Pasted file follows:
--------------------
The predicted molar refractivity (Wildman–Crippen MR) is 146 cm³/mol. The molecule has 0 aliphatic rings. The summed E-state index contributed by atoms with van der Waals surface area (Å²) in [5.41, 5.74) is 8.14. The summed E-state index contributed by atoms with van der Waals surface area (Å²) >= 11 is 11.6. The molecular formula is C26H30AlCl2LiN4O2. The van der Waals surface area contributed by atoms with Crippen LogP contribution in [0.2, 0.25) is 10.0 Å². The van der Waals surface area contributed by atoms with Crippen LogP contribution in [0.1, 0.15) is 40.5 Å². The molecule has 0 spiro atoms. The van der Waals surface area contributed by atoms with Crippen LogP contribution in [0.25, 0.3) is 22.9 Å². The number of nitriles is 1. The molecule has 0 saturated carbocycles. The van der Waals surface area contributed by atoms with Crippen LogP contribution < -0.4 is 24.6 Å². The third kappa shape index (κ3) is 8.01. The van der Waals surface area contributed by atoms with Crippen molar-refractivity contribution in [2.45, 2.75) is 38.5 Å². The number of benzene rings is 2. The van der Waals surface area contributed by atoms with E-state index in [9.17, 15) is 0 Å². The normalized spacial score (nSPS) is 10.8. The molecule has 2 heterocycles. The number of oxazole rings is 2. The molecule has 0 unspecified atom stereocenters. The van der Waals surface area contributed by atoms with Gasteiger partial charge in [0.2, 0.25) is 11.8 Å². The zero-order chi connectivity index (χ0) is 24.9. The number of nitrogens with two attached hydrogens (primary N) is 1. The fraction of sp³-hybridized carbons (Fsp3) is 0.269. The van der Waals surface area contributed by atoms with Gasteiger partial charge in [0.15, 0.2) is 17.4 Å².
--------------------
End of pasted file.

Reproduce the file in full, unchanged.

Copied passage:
The predicted molar refractivity (Wildman–Crippen MR) is 146 cm³/mol. The molecule has 0 aliphatic rings. The summed E-state index contributed by atoms with van der Waals surface area (Å²) in [5.41, 5.74) is 8.14. The summed E-state index contributed by atoms with van der Waals surface area (Å²) >= 11 is 11.6. The molecular formula is C26H30AlCl2LiN4O2. The van der Waals surface area contributed by atoms with Crippen LogP contribution in [0.2, 0.25) is 10.0 Å². The van der Waals surface area contributed by atoms with Crippen LogP contribution in [0.1, 0.15) is 40.5 Å². The molecule has 0 spiro atoms. The van der Waals surface area contributed by atoms with Crippen LogP contribution in [0.25, 0.3) is 22.9 Å². The number of nitriles is 1. The molecule has 0 saturated carbocycles. The van der Waals surface area contributed by atoms with Crippen LogP contribution < -0.4 is 24.6 Å². The third kappa shape index (κ3) is 8.01. The van der Waals surface area contributed by atoms with Crippen molar-refractivity contribution in [2.45, 2.75) is 38.5 Å². The number of benzene rings is 2. The van der Waals surface area contributed by atoms with E-state index in [9.17, 15) is 0 Å². The normalized spacial score (nSPS) is 10.8. The molecule has 2 heterocycles. The number of oxazole rings is 2. The molecule has 0 unspecified atom stereocenters. The van der Waals surface area contributed by atoms with Gasteiger partial charge in [0.2, 0.25) is 11.8 Å². The zero-order chi connectivity index (χ0) is 24.9. The number of nitrogens with two attached hydrogens (primary N) is 1. The fraction of sp³-hybridized carbons (Fsp3) is 0.269. The van der Waals surface area contributed by atoms with Gasteiger partial charge in [0.15, 0.2) is 17.4 Å².